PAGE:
Friday, September 18, 2015

Mad Max: Fury Road

Second viewing, this time in re-released IMAX 3D. On first viewing I thought it was terrific, though not as overwhelming as I'd been led to believe. Four months later, this viewing confirms it as a masterpiece.
Some observations:
•The scope and volume and intensity of the action are obviously next level, but what makes it so enjoyable and engaging to watch is the intelligence on display in both the construction of the sequences and the actions of the characters. Watching Max and Furiosa interact is to see a chess match played out through glances and sudden movements. They are constantly alert to threats and opportunities, they recognize the same quality in each other, and therefore communicate with a minimum of words.
•The subtlety and depth of Tom Hardy's performance came through much better this second time--the amount of feeling that he carefully keeps out of his face. Mel Gibson was hardened and cocky; Hardy has gone beyond that, so dead inside he can barely make himself intelligible to others.
•In the Mad Max films, George Miller uses the grotesque to first demonstrate the perversion from the norm of his dystopian society, but then, in a maneuver going back to Tod Browning's Freaks, he moves past grotesquerie to find a deeper humanity underneath. The various deformities of his characters are functions of the deformity of civilization, caused variously by malnutrition, lack of healthcare, inbreeding, and radiation poisoning. But lumbering giants who at first present as violent monsters turn out to be as innocent as babes in both Mad Max and Beyond Thunderdome, and the terminally ill Nux in Fury Road has a change of heart. Both society and people are diseased, but the fact of disease is no reliable guide to good and evil individuals. This goes some way to divining how Miller manages to plunge his audience into a world of horror and nihilism and somehow emerge with hopeful assertions of human compassion, connection, and dignity that ring genuine and true.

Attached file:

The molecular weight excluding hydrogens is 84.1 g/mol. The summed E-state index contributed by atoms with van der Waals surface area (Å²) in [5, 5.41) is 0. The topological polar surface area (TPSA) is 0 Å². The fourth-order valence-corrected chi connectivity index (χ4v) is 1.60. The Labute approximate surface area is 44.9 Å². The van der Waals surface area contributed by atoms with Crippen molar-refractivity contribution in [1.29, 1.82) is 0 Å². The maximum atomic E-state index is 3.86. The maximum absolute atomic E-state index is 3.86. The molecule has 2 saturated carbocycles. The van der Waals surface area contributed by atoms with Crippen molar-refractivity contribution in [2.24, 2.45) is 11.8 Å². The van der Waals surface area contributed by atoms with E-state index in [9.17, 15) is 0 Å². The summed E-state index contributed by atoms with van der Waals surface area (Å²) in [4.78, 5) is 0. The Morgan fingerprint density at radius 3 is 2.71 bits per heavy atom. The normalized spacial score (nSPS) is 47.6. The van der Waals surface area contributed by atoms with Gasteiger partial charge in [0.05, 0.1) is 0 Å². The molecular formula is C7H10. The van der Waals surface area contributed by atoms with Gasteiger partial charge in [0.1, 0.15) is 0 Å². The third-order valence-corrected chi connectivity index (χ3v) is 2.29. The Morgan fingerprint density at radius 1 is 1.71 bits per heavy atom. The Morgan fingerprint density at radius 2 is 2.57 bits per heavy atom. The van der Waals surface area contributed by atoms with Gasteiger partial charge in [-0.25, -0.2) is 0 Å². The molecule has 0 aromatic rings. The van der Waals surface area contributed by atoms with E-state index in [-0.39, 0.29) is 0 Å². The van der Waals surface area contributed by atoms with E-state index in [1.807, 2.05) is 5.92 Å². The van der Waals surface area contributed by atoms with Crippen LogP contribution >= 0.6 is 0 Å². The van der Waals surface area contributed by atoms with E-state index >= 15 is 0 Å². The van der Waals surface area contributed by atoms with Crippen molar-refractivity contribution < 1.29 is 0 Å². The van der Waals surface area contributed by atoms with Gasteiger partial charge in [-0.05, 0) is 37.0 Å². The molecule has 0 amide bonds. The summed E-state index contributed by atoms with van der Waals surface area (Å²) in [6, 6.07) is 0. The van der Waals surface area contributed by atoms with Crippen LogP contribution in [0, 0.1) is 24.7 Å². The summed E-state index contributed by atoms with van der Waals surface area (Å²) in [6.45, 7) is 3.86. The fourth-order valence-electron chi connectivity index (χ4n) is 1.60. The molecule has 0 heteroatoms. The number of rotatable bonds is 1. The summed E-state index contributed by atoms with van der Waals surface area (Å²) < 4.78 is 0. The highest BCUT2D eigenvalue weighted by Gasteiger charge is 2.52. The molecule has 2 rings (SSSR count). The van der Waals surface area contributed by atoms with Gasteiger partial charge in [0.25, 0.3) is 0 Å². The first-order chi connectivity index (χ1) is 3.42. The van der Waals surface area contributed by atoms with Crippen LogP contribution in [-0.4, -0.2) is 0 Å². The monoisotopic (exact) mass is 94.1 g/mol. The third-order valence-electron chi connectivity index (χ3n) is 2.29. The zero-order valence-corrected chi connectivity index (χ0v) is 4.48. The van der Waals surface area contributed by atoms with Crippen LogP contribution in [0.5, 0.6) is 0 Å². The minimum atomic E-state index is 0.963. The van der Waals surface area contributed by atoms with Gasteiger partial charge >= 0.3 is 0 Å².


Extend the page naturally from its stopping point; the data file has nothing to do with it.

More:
•I caught more of the brides' dialogue this time, and realized they each do have a distinct personality. You can sense that they were given backstories by the writers and were thought through by their actresses, even if the material didn't make it on screen. And as nice as it would be to get to know them better, there's simply no time. The movie is better-served by maintaining its breakneck pace than it would be by adding in scenes where the women could introduce themselves and display their personalities for us.
•What we can make out from the brides' conversations is the way they have reacted against the totalitarian war religion of Immortan Joe by developing their own principles of how things ought to be. Exposed to Joe's sexual slavery (and pillow talk?) and hence hypocrisy, and well-kept in their apartments, they can see everything wrong with their society and long for a better world. But their non-violent ideals have to come down to reality, which is more vicious and complicated than they imagined.

Each of these paragraphs could probably be taken a lot further, there are so many details to unpack. What a movie.

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